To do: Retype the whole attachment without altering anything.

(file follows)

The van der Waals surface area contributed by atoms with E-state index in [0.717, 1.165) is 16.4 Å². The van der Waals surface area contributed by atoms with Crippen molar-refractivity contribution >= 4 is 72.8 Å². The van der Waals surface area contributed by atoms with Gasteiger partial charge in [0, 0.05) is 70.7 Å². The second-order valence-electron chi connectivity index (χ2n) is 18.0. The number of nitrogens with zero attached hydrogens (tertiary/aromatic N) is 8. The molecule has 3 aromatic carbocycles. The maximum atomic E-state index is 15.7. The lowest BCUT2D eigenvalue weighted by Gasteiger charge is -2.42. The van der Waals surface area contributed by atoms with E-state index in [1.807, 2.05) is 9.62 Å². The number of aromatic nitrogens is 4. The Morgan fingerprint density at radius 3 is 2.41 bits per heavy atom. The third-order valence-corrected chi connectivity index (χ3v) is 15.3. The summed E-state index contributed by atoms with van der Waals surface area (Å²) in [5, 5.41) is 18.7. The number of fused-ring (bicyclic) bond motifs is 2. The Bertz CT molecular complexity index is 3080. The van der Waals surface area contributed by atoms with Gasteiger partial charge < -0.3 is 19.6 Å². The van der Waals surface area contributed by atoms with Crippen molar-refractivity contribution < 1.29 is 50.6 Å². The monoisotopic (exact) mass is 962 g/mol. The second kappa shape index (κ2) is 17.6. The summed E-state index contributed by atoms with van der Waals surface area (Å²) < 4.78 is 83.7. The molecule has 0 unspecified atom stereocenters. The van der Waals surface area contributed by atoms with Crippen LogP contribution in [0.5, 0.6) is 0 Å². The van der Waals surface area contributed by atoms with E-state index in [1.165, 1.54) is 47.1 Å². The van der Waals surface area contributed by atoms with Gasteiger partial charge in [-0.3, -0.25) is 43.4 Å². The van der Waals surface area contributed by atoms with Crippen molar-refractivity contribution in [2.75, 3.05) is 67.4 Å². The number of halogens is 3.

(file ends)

The van der Waals surface area contributed by atoms with E-state index in [0.717, 1.165) is 16.4 Å². The van der Waals surface area contributed by atoms with Crippen molar-refractivity contribution >= 4 is 72.8 Å². The van der Waals surface area contributed by atoms with Gasteiger partial charge in [0, 0.05) is 70.7 Å². The second-order valence-electron chi connectivity index (χ2n) is 18.0. The number of nitrogens with zero attached hydrogens (tertiary/aromatic N) is 8. The molecule has 3 aromatic carbocycles. The maximum atomic E-state index is 15.7. The lowest BCUT2D eigenvalue weighted by Gasteiger charge is -2.42. The van der Waals surface area contributed by atoms with E-state index in [1.807, 2.05) is 9.62 Å². The number of aromatic nitrogens is 4. The Morgan fingerprint density at radius 3 is 2.41 bits per heavy atom. The third-order valence-corrected chi connectivity index (χ3v) is 15.3. The summed E-state index contributed by atoms with van der Waals surface area (Å²) in [5, 5.41) is 18.7. The number of fused-ring (bicyclic) bond motifs is 2. The Bertz CT molecular complexity index is 3080. The van der Waals surface area contributed by atoms with Gasteiger partial charge < -0.3 is 19.6 Å². The van der Waals surface area contributed by atoms with Crippen molar-refractivity contribution < 1.29 is 50.6 Å². The monoisotopic (exact) mass is 962 g/mol. The second kappa shape index (κ2) is 17.6. The summed E-state index contributed by atoms with van der Waals surface area (Å²) < 4.78 is 83.7. The molecule has 0 unspecified atom stereocenters. The van der Waals surface area contributed by atoms with Crippen LogP contribution in [0.5, 0.6) is 0 Å². The van der Waals surface area contributed by atoms with E-state index in [1.165, 1.54) is 47.1 Å². The van der Waals surface area contributed by atoms with Gasteiger partial charge in [-0.3, -0.25) is 43.4 Å². The van der Waals surface area contributed by atoms with Crippen molar-refractivity contribution in [2.75, 3.05) is 67.4 Å². The number of halogens is 3.